The recent exit of some very high-profile technology companies has many Californians wondering about the reasons for the exodus: are these companies are leaving California for their own reasons, or because state policies are driving them away?
The answer is critical for the next generation of Latino entrepreneurs and business executives.
With the important efforts of organizations like the Campaign for College Opportunity, Latino students in California are making progress in the effort to gain high quality jobs in the technology and corporate sector. According to the Campaign, “a growing number of Latino students are graduating from high school, are college ready, and a record number – over 1.3 million – are enrolled in community colleges and universities.” Buoyed by the progress, Latino parents encouraging their children to build their own business, pursue high quality job opportunities, and take advantage of the California’s dominant technology sector.
But just when Latino families are beginning to see opportunities in technology open for their children, those opportunities may be moving to Texas, North Carolina, or other states, leaving our diverse, highly qualified workers behind or worse, taking our workers with them.
If we value our progress toward creating a new generation of Latino entrepreneurs and executives, the Latino and business communities and state policymakers must jointly commit to a series of immediate action to stop California’s tech-xodus.
First, the state should facilitate compliance with California’s complex, confusing environmental, workplace and operational laws, rather than imposing “bounty hunter”-type fines designed to capture additional state funding. Businesses are wary of maintaining a long-term presence in a state that is perceived to prioritize fines and penalties over keeping businesses here.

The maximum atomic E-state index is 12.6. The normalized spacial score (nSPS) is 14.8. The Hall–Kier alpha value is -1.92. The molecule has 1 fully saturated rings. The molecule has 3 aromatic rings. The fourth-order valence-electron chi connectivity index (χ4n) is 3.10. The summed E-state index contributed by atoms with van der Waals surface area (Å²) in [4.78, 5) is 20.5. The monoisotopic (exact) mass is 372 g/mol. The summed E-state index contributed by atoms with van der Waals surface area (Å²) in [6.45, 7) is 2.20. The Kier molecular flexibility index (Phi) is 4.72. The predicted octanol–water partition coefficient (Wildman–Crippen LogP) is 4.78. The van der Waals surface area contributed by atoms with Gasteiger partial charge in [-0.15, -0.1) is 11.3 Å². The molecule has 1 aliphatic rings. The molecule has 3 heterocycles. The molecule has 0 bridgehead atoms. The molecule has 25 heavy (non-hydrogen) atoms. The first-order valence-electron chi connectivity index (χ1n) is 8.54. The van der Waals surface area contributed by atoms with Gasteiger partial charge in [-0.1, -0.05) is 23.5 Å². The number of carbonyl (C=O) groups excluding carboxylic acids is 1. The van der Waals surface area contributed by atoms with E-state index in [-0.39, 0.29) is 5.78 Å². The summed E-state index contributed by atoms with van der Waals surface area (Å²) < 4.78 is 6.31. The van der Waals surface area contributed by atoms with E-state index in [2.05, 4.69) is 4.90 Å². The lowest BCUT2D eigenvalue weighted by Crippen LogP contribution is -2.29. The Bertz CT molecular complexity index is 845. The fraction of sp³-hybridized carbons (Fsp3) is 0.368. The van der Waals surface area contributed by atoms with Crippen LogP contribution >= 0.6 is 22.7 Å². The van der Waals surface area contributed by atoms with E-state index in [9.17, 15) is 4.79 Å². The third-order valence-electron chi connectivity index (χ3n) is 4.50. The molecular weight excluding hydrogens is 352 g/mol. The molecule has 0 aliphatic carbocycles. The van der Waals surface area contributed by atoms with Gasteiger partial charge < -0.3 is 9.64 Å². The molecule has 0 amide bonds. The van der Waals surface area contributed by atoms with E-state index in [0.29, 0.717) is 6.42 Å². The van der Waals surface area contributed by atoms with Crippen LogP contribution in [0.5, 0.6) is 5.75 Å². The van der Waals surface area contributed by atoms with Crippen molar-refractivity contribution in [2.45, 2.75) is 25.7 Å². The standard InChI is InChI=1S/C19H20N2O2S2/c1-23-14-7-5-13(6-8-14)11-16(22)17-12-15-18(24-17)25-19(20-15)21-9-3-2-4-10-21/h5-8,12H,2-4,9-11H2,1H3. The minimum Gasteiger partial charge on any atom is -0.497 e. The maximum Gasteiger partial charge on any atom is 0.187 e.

Second, the Legislature must stop passing laws designed to punish tech business and instead work with those companies to develop policies that achieve important policy goals. Regulatory efforts around policies such as privacy, independent contractor status, and copyright regulation should pay more attention to the concerns of small business. Enacting far-reaching policies may please activist groups but also result in many unintended consequences – specifically job loss, business flight and the loss of opportunity.
Equally troubling is the plethora of lawsuits that California is bringing against some of our biggest employers. Unlike other states that help their hometown industries, California officials seem eager to file legal actions, such as anti-trust and unfair business practice lawsuits.
Rather than issuing self-congratulatory press releases each week celebrating the fact that California is attempting to bring the hammer down on its most prolific employers or industry sectors, the state must revisit its legal approach to business. Of course, bad actors should be held accountable, but the state should also work with California companies to resolve business issues and allow those employers to be competitive with other national and international companies. Filing more lawsuits against California companies should be viewed as a failure, not the successful record of a public servant.
Finally, as we move toward COVID recovery, the state should consider pumping the brakes on imposing new regulations that will make job growth and recovery even harder. The state does not have to relax any environmental or health rules that are currently in place or retreat from any goals that have been established, but adding regulations that impose new costs is just tantamount to sending jobs out of state. If a new law is that important that it needs to be done now, the California Legislature needs to find a business cost reduction to offset the cost increase.
According to the University of California, for the first time there are more Latino freshmen in the University of California system than any other racial or ethnic group. Just as Latino students are beginning to claim their share of the state’s technology jobs, we don’t need those jobs and businesses leaving the state. When business leaders, Latino leaders and policymakers commit to changes to allow the next generation of Latino students to follow that path, the tech-xodus will slow, and all of us will benefit.
Julian Cañete is president and CEO of the California Hispanic Chambers of Commerce.